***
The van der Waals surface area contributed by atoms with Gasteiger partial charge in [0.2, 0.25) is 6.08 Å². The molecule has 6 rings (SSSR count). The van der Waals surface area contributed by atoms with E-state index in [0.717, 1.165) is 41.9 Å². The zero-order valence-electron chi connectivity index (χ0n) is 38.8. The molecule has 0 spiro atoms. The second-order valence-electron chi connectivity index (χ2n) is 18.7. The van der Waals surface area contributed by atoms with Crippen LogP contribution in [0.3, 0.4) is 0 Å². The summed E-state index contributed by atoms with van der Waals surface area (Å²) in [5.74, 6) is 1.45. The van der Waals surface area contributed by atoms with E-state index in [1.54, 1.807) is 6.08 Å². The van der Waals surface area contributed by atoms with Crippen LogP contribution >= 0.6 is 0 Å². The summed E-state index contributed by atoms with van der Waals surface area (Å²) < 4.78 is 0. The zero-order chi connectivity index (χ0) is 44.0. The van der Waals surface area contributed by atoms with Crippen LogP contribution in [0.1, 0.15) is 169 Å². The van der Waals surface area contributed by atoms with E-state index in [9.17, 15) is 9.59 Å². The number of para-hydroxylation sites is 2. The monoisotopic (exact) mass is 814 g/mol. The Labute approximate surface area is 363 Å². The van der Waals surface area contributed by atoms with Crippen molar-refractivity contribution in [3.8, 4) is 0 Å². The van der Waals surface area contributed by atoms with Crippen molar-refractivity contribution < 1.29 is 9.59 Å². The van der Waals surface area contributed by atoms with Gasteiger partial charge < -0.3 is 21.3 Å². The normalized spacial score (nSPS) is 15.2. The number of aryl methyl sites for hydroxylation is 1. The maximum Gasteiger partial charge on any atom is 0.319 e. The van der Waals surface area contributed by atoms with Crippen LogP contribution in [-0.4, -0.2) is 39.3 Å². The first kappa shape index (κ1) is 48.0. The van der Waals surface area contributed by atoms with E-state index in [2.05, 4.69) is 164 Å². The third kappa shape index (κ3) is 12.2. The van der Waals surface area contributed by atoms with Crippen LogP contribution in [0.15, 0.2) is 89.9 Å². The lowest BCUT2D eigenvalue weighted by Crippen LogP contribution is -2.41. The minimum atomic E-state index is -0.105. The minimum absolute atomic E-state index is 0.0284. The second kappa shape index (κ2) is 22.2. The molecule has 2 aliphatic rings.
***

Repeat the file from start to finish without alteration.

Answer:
The van der Waals surface area contributed by atoms with Gasteiger partial charge in [0.2, 0.25) is 6.08 Å². The molecule has 6 rings (SSSR count). The van der Waals surface area contributed by atoms with E-state index in [0.717, 1.165) is 41.9 Å². The zero-order valence-electron chi connectivity index (χ0n) is 38.8. The molecule has 0 spiro atoms. The second-order valence-electron chi connectivity index (χ2n) is 18.7. The van der Waals surface area contributed by atoms with Crippen LogP contribution in [0.3, 0.4) is 0 Å². The summed E-state index contributed by atoms with van der Waals surface area (Å²) in [5.74, 6) is 1.45. The van der Waals surface area contributed by atoms with E-state index in [1.54, 1.807) is 6.08 Å². The van der Waals surface area contributed by atoms with Crippen LogP contribution >= 0.6 is 0 Å². The summed E-state index contributed by atoms with van der Waals surface area (Å²) < 4.78 is 0. The zero-order chi connectivity index (χ0) is 44.0. The van der Waals surface area contributed by atoms with Crippen LogP contribution in [0.1, 0.15) is 169 Å². The van der Waals surface area contributed by atoms with E-state index in [9.17, 15) is 9.59 Å². The number of para-hydroxylation sites is 2. The monoisotopic (exact) mass is 814 g/mol. The Labute approximate surface area is 363 Å². The van der Waals surface area contributed by atoms with Crippen molar-refractivity contribution in [3.8, 4) is 0 Å². The van der Waals surface area contributed by atoms with Crippen molar-refractivity contribution < 1.29 is 9.59 Å². The van der Waals surface area contributed by atoms with Gasteiger partial charge < -0.3 is 21.3 Å². The normalized spacial score (nSPS) is 15.2. The number of aryl methyl sites for hydroxylation is 1. The maximum Gasteiger partial charge on any atom is 0.319 e. The van der Waals surface area contributed by atoms with Crippen LogP contribution in [-0.4, -0.2) is 39.3 Å². The first kappa shape index (κ1) is 48.0. The van der Waals surface area contributed by atoms with E-state index in [2.05, 4.69) is 164 Å². The third kappa shape index (κ3) is 12.2. The van der Waals surface area contributed by atoms with Crippen LogP contribution in [0.15, 0.2) is 89.9 Å². The lowest BCUT2D eigenvalue weighted by Crippen LogP contribution is -2.41. The minimum atomic E-state index is -0.105. The minimum absolute atomic E-state index is 0.0284. The second kappa shape index (κ2) is 22.2. The molecule has 2 aliphatic rings.